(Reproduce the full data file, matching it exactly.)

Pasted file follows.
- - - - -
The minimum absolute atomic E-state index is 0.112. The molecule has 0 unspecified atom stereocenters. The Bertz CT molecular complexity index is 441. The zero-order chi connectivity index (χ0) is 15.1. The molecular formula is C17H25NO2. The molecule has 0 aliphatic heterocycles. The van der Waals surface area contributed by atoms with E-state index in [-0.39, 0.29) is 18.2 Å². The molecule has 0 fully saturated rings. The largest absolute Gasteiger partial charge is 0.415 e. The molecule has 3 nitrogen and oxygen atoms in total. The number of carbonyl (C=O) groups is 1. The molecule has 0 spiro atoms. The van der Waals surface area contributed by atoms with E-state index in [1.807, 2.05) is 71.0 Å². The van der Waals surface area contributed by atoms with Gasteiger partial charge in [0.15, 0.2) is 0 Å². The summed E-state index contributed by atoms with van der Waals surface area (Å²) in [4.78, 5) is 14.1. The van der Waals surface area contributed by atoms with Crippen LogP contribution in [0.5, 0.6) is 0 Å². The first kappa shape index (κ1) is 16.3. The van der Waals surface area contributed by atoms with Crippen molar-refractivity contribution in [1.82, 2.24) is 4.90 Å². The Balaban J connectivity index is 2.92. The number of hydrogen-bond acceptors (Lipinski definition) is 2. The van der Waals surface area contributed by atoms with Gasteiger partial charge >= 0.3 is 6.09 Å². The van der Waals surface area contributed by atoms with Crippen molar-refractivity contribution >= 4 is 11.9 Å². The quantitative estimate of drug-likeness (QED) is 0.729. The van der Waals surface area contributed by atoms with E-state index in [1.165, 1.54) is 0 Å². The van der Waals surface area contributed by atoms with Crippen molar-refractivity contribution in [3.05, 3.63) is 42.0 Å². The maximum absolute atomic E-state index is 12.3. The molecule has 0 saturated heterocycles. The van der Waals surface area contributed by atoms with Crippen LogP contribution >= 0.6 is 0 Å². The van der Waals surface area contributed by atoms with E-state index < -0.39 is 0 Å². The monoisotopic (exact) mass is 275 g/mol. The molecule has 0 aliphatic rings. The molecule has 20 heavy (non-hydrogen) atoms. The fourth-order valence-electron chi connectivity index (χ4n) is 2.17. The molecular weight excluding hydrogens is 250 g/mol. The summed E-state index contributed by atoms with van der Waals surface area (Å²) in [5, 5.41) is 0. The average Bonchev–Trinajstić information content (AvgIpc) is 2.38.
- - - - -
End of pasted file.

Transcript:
The minimum absolute atomic E-state index is 0.112. The molecule has 0 unspecified atom stereocenters. The Bertz CT molecular complexity index is 441. The zero-order chi connectivity index (χ0) is 15.1. The molecular formula is C17H25NO2. The molecule has 0 aliphatic heterocycles. The van der Waals surface area contributed by atoms with E-state index in [-0.39, 0.29) is 18.2 Å². The molecule has 0 fully saturated rings. The largest absolute Gasteiger partial charge is 0.415 e. The molecule has 3 nitrogen and oxygen atoms in total. The number of carbonyl (C=O) groups is 1. The molecule has 0 spiro atoms. The van der Waals surface area contributed by atoms with E-state index in [1.807, 2.05) is 71.0 Å². The van der Waals surface area contributed by atoms with Gasteiger partial charge in [0.15, 0.2) is 0 Å². The summed E-state index contributed by atoms with van der Waals surface area (Å²) in [4.78, 5) is 14.1. The van der Waals surface area contributed by atoms with Crippen LogP contribution in [0.5, 0.6) is 0 Å². The first kappa shape index (κ1) is 16.3. The van der Waals surface area contributed by atoms with Crippen molar-refractivity contribution in [1.82, 2.24) is 4.90 Å². The Balaban J connectivity index is 2.92. The number of hydrogen-bond acceptors (Lipinski definition) is 2. The van der Waals surface area contributed by atoms with Gasteiger partial charge >= 0.3 is 6.09 Å². The van der Waals surface area contributed by atoms with Crippen molar-refractivity contribution >= 4 is 11.9 Å². The quantitative estimate of drug-likeness (QED) is 0.729. The van der Waals surface area contributed by atoms with E-state index in [1.165, 1.54) is 0 Å². The van der Waals surface area contributed by atoms with Crippen molar-refractivity contribution in [3.05, 3.63) is 42.0 Å². The maximum absolute atomic E-state index is 12.3. The molecule has 0 saturated heterocycles. The van der Waals surface area contributed by atoms with Crippen LogP contribution >= 0.6 is 0 Å². The van der Waals surface area contributed by atoms with E-state index < -0.39 is 0 Å². The monoisotopic (exact) mass is 275 g/mol. The molecule has 0 aliphatic rings. The molecule has 20 heavy (non-hydrogen) atoms. The fourth-order valence-electron chi connectivity index (χ4n) is 2.17. The molecular weight excluding hydrogens is 250 g/mol. The summed E-state index contributed by atoms with van der Waals surface area (Å²) in [5, 5.41) is 0. The average Bonchev–Trinajstić information content (AvgIpc) is 2.38.